No dates have yet been confirmed for when non-essential international travel will resume but airlines have said they expect to resume their normal flights to accommodate the peak July and August holiday season. Employers can of course instruct employees not to undertake any work-related travel and encourage compliance with government guidance, but there is no right for you to insist on employees not travelling for personal reasons.

For employees who do choose to holiday abroad, you need to take a consistent and fair approach in ensuring they deal with the mandatory self-isolation period. Many employees will already have booked their summer holiday well before lockdown and government advice changed.

Pay during mandatory self-isolation

There is no legal requirement to pay an employee during the 14-day self-isolation period upon re-entry to the UK. The employee may be able to work from home and be paid as usual. If not, this situation is unlikely to be covered by an employer’s enhanced sick pay policy or any other provisions on pay. The employee is not able to attend work, as it is a criminal offence to fail to self-isolate in this situation, so is not entitled to be paid.

At the present time, there is also no entitlement to SSP. It is possible that complying with self-isolation on entry to the UK will be added to the list of circumstances eligible for SSP when the new rules come into force.

If employees are obliged to self-isolate after a period of work travel, it would be reasonable to pay for this period as the employee’s situation results from the requirements of their job.

Managing annual leave

Employers will also need to consider how to manage annual leave requests and bookings in order to accommodate the additional 14 days away from the workplace.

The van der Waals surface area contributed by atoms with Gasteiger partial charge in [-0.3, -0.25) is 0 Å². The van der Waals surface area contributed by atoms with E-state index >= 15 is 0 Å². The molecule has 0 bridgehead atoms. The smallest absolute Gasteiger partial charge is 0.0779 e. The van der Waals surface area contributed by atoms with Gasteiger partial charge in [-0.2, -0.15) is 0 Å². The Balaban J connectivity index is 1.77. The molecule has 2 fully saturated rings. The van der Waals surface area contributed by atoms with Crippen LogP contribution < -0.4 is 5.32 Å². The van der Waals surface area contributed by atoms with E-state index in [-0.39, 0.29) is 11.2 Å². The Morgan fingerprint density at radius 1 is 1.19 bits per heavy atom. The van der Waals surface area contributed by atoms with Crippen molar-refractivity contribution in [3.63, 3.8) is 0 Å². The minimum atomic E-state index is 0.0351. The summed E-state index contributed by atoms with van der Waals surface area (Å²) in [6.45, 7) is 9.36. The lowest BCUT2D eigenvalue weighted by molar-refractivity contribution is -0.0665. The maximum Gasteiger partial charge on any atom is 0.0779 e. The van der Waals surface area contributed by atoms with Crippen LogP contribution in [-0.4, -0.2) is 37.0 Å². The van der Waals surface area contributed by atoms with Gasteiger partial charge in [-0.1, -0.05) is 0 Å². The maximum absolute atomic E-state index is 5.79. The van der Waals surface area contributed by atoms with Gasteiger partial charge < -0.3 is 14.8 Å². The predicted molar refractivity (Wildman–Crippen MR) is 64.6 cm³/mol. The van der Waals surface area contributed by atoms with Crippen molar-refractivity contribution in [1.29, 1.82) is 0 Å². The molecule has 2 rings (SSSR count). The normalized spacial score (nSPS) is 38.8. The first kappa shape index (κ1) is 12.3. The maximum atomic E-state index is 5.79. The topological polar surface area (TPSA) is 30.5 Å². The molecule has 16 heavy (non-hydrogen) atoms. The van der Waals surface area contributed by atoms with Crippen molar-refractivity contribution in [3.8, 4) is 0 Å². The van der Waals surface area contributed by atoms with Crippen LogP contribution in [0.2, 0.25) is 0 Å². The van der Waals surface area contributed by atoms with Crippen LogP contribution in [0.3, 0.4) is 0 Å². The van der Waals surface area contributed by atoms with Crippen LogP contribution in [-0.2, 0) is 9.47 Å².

Employers can revoke pre-authorised leave by providing notice of the same number of days as the holiday the employee wanted to take (e.g. five days’ notice to cancel five days of leave). You should, however, proceed with caution before cancelling pre-booked annual leave to prevent overseas travel. Doing so without a proper business reason and appropriate compensation could be a breach of the implied duty of trust and confidence.

A clear policy should be adopted surrounding the use of annual leave where the compulsory self-isolation period applies. If you require the length of annual leave to include the additional 14 days, you may want to consider removing any limit on how much annual leave can be taken in any one period. It may also be sensible to consider distinguishing between:

  • holiday requests booked prior to lockdown, perhaps offering a period of unpaid leave as a gesture of fairness rather than requiring additional annual leave to be used; and
  • requests booked since lockdown was implemented.

Employers who are unable to manage workflow without a specific employee for the length of their proposed holiday plus the 14-day isolation period might also be able to refuse (or revoke) holiday approval on those grounds: it provides a clear business reason. A recent amendment to the Working Time Regulations allows employees to carry over holiday for the next two years if it has not been reasonably practicable to take it in the current holiday year due to the effects of coronavirus. While it is not clear that the 14-day self-isolation period would in itself make it not reasonably practicable to take holiday, the need for workforce cover is listed as a relevant factor in the government’s guidance on holiday entitlement and pay during coronavirus.

When deciding on your policy, it is important to appreciate that not everyone who plans to travel abroad will be doing so to enjoy a holiday. There may be specific circumstances where an employee is required to travel, for example to visit a sick relative or attend a funeral, which could be treated as exceptions. It is also important to be clear and consistent in order to avoid grievances or complaints about discrimination.

James Davies
Partner - United Kingdom
Lewis Silkin